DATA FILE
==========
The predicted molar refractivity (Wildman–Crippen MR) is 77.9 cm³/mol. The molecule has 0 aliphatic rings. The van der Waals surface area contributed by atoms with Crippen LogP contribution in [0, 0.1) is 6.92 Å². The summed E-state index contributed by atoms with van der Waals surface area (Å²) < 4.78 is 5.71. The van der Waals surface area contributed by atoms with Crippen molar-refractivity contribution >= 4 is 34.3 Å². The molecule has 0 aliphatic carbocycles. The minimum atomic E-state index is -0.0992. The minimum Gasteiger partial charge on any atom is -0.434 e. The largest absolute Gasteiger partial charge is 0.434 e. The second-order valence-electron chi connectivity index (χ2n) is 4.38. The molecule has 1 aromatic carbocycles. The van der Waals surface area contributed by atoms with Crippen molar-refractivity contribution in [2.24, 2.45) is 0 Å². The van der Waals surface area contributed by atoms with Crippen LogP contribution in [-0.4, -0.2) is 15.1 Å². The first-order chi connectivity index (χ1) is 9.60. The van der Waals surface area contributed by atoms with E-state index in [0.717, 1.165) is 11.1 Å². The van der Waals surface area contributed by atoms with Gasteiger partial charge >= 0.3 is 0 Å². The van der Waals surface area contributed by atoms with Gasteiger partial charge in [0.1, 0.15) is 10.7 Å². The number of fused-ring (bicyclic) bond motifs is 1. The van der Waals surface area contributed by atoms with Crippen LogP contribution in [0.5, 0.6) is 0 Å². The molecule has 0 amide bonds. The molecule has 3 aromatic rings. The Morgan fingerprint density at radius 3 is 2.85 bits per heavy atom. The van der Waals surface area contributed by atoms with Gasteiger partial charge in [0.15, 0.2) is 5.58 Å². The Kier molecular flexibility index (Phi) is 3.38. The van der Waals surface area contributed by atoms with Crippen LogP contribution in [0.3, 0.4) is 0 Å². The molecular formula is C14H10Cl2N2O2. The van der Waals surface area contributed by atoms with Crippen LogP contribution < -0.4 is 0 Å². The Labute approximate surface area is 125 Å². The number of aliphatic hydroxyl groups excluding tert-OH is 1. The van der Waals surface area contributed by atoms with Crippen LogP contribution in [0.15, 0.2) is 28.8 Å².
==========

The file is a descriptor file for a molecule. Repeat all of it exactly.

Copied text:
The predicted molar refractivity (Wildman–Crippen MR) is 77.9 cm³/mol. The molecule has 0 aliphatic rings. The van der Waals surface area contributed by atoms with Crippen LogP contribution in [0, 0.1) is 6.92 Å². The summed E-state index contributed by atoms with van der Waals surface area (Å²) < 4.78 is 5.71. The van der Waals surface area contributed by atoms with Crippen molar-refractivity contribution >= 4 is 34.3 Å². The molecule has 0 aliphatic carbocycles. The minimum atomic E-state index is -0.0992. The minimum Gasteiger partial charge on any atom is -0.434 e. The largest absolute Gasteiger partial charge is 0.434 e. The second-order valence-electron chi connectivity index (χ2n) is 4.38. The molecule has 1 aromatic carbocycles. The van der Waals surface area contributed by atoms with Crippen molar-refractivity contribution in [2.24, 2.45) is 0 Å². The van der Waals surface area contributed by atoms with Crippen LogP contribution in [-0.4, -0.2) is 15.1 Å². The first-order chi connectivity index (χ1) is 9.60. The van der Waals surface area contributed by atoms with E-state index in [0.717, 1.165) is 11.1 Å². The van der Waals surface area contributed by atoms with Gasteiger partial charge >= 0.3 is 0 Å². The van der Waals surface area contributed by atoms with Gasteiger partial charge in [0.1, 0.15) is 10.7 Å². The number of fused-ring (bicyclic) bond motifs is 1. The van der Waals surface area contributed by atoms with Crippen LogP contribution in [0.5, 0.6) is 0 Å². The molecule has 0 amide bonds. The molecule has 3 aromatic rings. The Morgan fingerprint density at radius 3 is 2.85 bits per heavy atom. The van der Waals surface area contributed by atoms with Gasteiger partial charge in [0.15, 0.2) is 5.58 Å². The Kier molecular flexibility index (Phi) is 3.38. The van der Waals surface area contributed by atoms with Crippen LogP contribution in [0.3, 0.4) is 0 Å². The molecular formula is C14H10Cl2N2O2. The van der Waals surface area contributed by atoms with Crippen LogP contribution < -0.4 is 0 Å². The Labute approximate surface area is 125 Å². The number of aliphatic hydroxyl groups excluding tert-OH is 1. The van der Waals surface area contributed by atoms with Crippen LogP contribution in [0.15, 0.2) is 28.8 Å².